PONTE VEDRA BEACH, Fla. - After the I-TEAM uncovered evidence that some wealthy oceanfront homeowners in St. Johns County had excavated sand from a public beach in order to protect their private properties, the state has ruled they broke the law and each owes $58,625 for damage done, totaling $234,500.
The I-TEAM first reported in March that four Ponte Vedra Beach residents, which includes United Airlines CEO Oscar Munoz, Web.com CEO David Brown, UBS Financial Managing Director Chris Aitken and businesswoman Margaret Connolly were accused of scraping sand from public areas to rebuild dunes on their private properties.
Like much of the beachfront in Northeast Florida, the dunes along the beach on Ponte Vedra Boulevard near Solana Road were largely wiped out by Hurricanes Matthew and Irma.
Following the Florida Department of Environmental Protection's own investigation, the agency confirms to the I-TEAM it has sent letters to each of those homeowners proposing each pays $58,625 "for the fact that the sand used during these multi-day violations was taken from surrounding beaches, harming these economically and environmentally important natural resources. The fine also includes the amount the sand would have cost these homeowners had they brought it in correctly."
DEP has given the homeowners until June 22 to accept the agency's settlement offer and agree to pay those fines. In addition, the homeowners could still be required to pay to restore the public sand they took, according to DEP spokeswoman Dee Ann Miller.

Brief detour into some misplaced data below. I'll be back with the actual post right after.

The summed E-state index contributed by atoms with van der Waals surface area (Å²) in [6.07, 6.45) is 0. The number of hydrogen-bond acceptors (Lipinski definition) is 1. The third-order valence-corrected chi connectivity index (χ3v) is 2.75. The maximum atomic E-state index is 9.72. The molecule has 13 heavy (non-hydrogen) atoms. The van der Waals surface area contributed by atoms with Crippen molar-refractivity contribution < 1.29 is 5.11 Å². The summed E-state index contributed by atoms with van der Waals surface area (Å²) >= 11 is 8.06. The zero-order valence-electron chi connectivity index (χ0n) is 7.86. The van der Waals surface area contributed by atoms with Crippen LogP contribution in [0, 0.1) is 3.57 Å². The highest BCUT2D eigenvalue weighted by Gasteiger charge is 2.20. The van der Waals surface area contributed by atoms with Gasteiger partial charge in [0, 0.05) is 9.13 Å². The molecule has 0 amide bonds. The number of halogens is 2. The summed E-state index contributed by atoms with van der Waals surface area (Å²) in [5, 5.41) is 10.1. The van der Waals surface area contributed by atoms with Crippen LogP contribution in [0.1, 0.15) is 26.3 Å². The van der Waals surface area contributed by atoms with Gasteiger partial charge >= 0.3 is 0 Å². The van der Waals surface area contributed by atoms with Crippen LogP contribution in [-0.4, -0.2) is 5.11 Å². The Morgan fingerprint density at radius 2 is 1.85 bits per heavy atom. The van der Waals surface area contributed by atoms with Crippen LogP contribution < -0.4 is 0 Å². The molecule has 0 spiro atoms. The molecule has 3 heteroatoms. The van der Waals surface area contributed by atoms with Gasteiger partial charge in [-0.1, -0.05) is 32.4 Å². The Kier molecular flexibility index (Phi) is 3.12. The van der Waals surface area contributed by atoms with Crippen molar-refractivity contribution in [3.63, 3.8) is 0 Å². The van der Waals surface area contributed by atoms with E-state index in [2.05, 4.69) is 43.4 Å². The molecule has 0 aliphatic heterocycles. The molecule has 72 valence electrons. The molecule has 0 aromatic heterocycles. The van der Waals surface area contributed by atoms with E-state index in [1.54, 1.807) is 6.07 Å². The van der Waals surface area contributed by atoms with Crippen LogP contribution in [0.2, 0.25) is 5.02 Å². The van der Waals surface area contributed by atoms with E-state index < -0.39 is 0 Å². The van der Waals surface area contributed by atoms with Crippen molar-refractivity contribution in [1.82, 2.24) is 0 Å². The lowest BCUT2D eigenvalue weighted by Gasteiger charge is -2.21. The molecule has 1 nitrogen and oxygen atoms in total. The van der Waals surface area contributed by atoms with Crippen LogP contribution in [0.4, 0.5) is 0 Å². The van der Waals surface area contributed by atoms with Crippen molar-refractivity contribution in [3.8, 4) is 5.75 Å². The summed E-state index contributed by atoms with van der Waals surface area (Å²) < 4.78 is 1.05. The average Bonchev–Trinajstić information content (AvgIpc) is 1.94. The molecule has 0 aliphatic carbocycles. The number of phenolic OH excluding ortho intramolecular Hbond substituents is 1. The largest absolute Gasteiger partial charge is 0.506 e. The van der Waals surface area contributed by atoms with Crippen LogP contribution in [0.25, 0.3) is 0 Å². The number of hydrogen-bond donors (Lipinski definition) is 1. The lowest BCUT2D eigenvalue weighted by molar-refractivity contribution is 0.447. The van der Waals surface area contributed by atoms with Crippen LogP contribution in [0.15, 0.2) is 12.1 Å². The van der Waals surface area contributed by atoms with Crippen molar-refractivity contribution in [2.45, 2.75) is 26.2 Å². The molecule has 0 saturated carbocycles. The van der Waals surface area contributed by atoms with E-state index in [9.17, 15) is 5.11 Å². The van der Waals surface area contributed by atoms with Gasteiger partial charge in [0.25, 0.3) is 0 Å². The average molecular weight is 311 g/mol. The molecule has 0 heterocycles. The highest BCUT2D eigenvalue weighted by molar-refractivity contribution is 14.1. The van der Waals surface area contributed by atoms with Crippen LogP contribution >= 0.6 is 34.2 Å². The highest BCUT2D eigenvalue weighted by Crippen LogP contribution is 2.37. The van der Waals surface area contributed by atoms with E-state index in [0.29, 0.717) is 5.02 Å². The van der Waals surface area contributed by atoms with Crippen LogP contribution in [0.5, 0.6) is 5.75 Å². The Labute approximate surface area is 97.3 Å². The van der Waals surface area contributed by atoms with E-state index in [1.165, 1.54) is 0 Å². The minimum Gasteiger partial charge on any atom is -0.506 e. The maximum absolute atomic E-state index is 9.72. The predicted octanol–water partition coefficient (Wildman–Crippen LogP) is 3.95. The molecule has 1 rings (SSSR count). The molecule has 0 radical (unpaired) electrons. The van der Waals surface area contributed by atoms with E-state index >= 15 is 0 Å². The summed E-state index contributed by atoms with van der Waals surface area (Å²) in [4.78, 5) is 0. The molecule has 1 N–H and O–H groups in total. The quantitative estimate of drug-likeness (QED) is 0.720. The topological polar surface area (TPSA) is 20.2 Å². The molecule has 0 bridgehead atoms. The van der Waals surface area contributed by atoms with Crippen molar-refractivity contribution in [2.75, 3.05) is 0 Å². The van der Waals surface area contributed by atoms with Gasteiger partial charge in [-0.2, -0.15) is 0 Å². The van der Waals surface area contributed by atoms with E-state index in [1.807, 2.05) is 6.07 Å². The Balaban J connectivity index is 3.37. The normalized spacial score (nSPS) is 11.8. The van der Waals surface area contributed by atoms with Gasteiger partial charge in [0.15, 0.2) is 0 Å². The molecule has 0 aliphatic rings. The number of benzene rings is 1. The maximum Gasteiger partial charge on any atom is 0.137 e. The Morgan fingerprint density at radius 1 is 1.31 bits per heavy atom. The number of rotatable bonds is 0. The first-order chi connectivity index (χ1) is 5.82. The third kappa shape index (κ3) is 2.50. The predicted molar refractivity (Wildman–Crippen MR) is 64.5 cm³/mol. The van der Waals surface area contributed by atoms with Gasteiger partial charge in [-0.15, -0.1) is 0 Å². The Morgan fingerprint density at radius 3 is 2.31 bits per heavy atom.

"The department will attempt reach an agreement with the homeowners," Miller said in an email to the I-TEAM. "If an agreement cannot be reached, a unilateral order can be pursued."
Back in March, the I-TEAM showed you video evidence from an anonymous whistleblower of two earth movers scooping sand from the public beach and hauling it toward the four private homes.
Tracks were left behind in the sand near the restored dunes indicating bulldozers and other machinery were used to scrape sand from the existing beachfront. DEP then launched its own investigation into the possible environmental violations.
In a statement to the I-TEAM, Miller said the following:
"The department is committed to assisting homeowners recover from hurricane-related impacts as quickly as possible. DEP is also committed to ensuring that, as corrective actions and restoration activities are implemented for protection to the beach and dune system and private property, they also comply with Florida’s environmental rules and regulations...
"After investigating these events, DEP determined there were violations which the department is addressing by pursuing Short-form Consent Orders. A Consent Order is a legally enforceable agreement that is pursued by the Department for violations that warrant a formal enforcement action."
The I-TEAM has reached out to each homeowner involved for a response, and we will update this story when we hear back.
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